Today, Old Sacramento attempts to re-create much of that early atmosphere and it seems to be working - it now attracts more than 5 million visitors each year. Although we noticed several commercial vacancies in the area, that might just be because Old Sacramento is now considered one of the most expensive places in Sacramento to do business.
The area has been restored with cobblestone streets, gaslamps and wooden sidewalks, and you do get the feeling of walking through a town from the Old West. Of course there are a few tip-offs that this particular Wild West town has been somewhat tamed: T-shirt shops seem to abound and there are plenty of candy and chocolate stores, not to mention pizza and just about anything else today's explorers may want to eat.
Just down the dock from the Delta King, we had dinner at Joe's Crab Shack - not unique to Sacramento by any means, but a place that seemed to attract the city's 20-somethings in droves. We also read someplace that Old Sacramento - with some very nice restaurants including the Delta King's own Pilothouse -- had been voted in a magazine poll as the best place in Sacramento to take a first date. That gives you some idea of how the area has become to Sacramento what the Gaslamp is to San Diego, or Pioneer Square is to Seattle.
For history buffs, Old Sacramento also has a number of museums including the California Military Museum, Discovery Museum History Center, the Old Sacramento Interpretive Center, the Old Sacramento Schoolhouse Museum and the Wells Fargo History Museum.
Maybe topping the historical list is the California State Railroad Museum which is said to be one of the country's best railroad museums. The 100,000-square-foot museum features many actual railcars as well as a million-pound steam locomotive. A train station replica allows you to see what a 19th Century station was like and, in spring and summer months, the museum offers steam train rides.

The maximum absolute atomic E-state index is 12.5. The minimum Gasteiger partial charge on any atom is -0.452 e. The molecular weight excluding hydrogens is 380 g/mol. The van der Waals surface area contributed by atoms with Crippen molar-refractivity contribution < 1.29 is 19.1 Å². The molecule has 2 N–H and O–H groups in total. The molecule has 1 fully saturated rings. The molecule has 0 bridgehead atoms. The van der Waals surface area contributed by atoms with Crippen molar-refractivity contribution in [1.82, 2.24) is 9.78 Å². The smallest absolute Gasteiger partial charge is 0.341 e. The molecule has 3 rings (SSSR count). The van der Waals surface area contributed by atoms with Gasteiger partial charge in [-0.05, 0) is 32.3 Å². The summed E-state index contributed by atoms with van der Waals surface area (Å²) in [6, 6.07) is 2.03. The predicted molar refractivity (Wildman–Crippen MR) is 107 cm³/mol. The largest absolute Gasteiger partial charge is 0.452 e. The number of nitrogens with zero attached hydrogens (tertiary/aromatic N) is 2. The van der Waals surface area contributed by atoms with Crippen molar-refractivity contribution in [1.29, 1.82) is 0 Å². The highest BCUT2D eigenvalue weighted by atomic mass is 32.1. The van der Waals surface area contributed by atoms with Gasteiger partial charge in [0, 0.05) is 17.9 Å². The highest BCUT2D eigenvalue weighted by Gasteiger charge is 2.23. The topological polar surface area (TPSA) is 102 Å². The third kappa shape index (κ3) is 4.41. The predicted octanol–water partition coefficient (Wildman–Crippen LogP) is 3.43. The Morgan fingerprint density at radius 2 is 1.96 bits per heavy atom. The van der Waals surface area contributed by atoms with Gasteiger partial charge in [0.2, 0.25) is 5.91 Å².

The shops in Old Sacramento - no matter how tacky some of them may be - are almost all housed in historic buildings. Among those 53 buildings still standing is a firehouse built in 1853, California's first threater, and the B.J. Hastings Building which was the western terminus for the Pony Express.
And if that's not enough to see and do, the Delta King offers one more little surprise: The boat offers dinner theater, combining fine dining with live entertainment in the Delta King's theater. A Christmas Carol runs through Dec. 24, and then, from Jan. 21 to March 6, the theater features an award-winning comedy, Jack and Jill. Show tickets are available with or without overnight accommodations.
Whether it's boats, trains, history or eclectic shopping, Old Sacramento and the Delta King are an "excursion" into history worth taking any time of year.
AT A GLANCE
WHERE: The Delta King is located in Old Sacramento, just off Interstate 5 in Sacramento and just a few blocks from the State Capitol and other government offices and attractions.
WHAT: The Delta King is an authentic sternwheeler that has been refurbished to provide cozy accommodations in a colorful location.
WHEN: Any time of year. The Delta King offers dinner theater for several multi-week periods throughout the year. Old Sacramento crowds are much bigger in summer.
WHY: An excellent combination of unique lodgings, fine restaurants, shopping and many historical museums. The Old Sacramento area is just 28 acres altogether which means that everything is within walking distance, including nearby state attractions.
HOW: For more information on the Delta King, phone 1-800-825-5464 or go to www.deltaking.com. Overnight accommodations are just under $200, which varies depending on your location on the boat. For more information on Old Sacramento, go to www.oldsacramento.com.
Please visit California Weekend for more information on California travel .
© 2004 - 2007 ci-Interactive. All rights reserved